Heidi James and David Mogentale in Lenny & Lou
(Photo © Robert Adam Mayer)
Heidi James and David Mogentale in Lenny & Lou
(Photo © Robert Adam Mayer)
David Mogentale exemplifies a particular brand of New York actor. Despite having the kind of talent that could open lots of doors for him, he prefers to continue working primarily with 29th Street Rep, an off-the-beaten-tracks company that will always hand him the sort of roles that he can really sink his teeth into. While he may best be remembered for playing killer Jack Abbott in the company's In the Belly of the Beast, Mogentale is now showing off his capacity for comedy -- albeit belly-of-the-beast comedy -- in Ian Cohen's Lenny & Lou, playing the dimmer-witted brother in a pair of luckless siblings.

Any similarity between Lenny and Lou and Lenny and George in John Steinbeck's Of Mice and Men is purely coincidental. During the frenetic few hours that the play covers, Lenny, a struggling songwriter, comes up with a few spur-of-the-moment lyrics and bits of a tuneless melody. But he spends the greater percentage of his time trying to squeeze money from his brother Lou (Todd Wall) and the siblings' off-her-rocker mother, Fran (Suzanne Toren). Lenny also battles with his vicious wife, Julie Riggio (Heidi James); the couple stop their snarking only long enough to engage in one of the most graphic scenes of sexual intercourse that Manhattan theatergoers have ever seen. In these sequences, Mogentale -- who hasn't yet met a stage challenge that he's avoided -- flashes his buttocks.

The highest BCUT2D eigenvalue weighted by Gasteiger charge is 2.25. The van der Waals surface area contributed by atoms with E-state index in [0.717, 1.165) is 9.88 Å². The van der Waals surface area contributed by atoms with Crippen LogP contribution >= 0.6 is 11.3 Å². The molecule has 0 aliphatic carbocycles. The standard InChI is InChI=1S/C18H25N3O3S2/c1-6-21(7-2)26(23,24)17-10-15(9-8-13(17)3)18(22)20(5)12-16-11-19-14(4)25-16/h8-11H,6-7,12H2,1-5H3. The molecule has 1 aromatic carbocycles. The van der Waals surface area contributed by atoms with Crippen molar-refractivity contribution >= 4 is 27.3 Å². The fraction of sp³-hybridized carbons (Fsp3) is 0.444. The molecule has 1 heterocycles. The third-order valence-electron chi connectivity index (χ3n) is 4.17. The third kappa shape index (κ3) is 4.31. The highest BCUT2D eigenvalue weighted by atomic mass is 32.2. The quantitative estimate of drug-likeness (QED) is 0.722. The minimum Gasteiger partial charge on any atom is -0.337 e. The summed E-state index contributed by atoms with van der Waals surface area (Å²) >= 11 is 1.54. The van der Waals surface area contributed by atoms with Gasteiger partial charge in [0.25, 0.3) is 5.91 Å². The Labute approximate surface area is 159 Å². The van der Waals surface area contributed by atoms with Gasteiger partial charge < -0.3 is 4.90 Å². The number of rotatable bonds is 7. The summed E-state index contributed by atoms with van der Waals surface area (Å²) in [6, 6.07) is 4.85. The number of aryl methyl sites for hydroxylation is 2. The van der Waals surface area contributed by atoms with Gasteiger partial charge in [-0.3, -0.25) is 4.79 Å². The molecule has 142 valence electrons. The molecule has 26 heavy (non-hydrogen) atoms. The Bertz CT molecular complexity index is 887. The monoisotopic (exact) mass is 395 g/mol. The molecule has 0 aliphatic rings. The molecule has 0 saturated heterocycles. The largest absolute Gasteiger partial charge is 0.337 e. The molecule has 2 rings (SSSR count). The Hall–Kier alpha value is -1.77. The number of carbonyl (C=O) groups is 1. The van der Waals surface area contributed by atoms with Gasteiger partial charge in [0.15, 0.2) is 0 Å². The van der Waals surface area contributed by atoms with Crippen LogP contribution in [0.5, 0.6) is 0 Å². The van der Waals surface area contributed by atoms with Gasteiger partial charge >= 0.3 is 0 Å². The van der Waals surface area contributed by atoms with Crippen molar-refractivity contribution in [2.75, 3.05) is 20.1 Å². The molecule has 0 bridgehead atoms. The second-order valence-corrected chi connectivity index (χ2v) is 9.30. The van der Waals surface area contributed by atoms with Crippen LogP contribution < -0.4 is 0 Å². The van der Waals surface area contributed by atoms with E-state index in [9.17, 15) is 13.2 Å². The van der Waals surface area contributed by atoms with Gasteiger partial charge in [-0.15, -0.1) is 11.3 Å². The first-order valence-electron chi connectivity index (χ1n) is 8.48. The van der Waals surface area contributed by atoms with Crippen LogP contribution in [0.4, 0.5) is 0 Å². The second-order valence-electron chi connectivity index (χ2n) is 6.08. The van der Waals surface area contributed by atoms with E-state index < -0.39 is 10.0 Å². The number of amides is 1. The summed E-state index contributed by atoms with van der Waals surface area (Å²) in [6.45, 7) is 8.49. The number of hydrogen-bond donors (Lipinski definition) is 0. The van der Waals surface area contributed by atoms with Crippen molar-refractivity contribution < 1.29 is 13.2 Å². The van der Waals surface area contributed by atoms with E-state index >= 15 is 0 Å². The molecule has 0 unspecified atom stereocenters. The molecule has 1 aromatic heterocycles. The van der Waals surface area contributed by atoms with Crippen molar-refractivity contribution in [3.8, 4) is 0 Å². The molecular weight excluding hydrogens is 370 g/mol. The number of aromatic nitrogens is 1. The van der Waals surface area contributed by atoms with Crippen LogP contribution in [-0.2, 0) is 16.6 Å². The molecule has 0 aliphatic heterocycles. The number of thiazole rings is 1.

As with everything this actor tackles, he throws himself whole-heartedly into the role. His body is awhirl with odd twists and leaps; he's funny and poignant by turns, and sometimes simultaneously. Sadly, one can't say the same of the play itself. Cohen obviously started out to write a black comedy about a couple of hard-luck men, but he has created little more than a comedy with a black eye. The big plot complication arrives when Lou becomes so frustrated by Mama Fran's irrational behavior that he holds a pillow over her face and then drags her lifeless body into an off-stage room. In her apartment (Ryan Scott's only serviceable design), the other characters carry on about whether or not it's a relief to have crazy Fran out of the way.

Scratch the surface of Lenny & Lou and it seems as if Cohen has something on his mind beyond outrageousness for outrageousness's sake. Fran may have an incestuous interest in her boys, so it's no wonder that Lenny is libidinous and Lou is repressed. And, just so no one misses the point about parental influence, this overly extended sketch of a play contains a scene wherein Lou wears the jacket to one of his late father's suits and Lenny wears one of his mother's frocks. We become our parents, Cohen is saying, and it's hopeless to think that it will be otherwise.

Mogentale is not alone in giving 110 percent to the play, which is directed with explosive energy by Sturgis Warner. Wall, physically slighter but meant to be mentally brighter than his brother, is amusing as the nebbishy Lou. Riggio, with the height and carriage of a Julie Newmar, plays a woman whose brothers are contract killers and who looks as if she'd make a great hitman herself. As Fran, whom Lenny describes as having "old-timer's disease," Toren mood-swings hilariously in her house dress. Playing a hard-as-nails house-cleaner, Carolyn Michelle Smith makes her one sequence count. Yet even though this production parades many of 29th Street Rep strengths -- Mogentale foremost among them -- Lenny & Lou ultimately registers as a company misstep.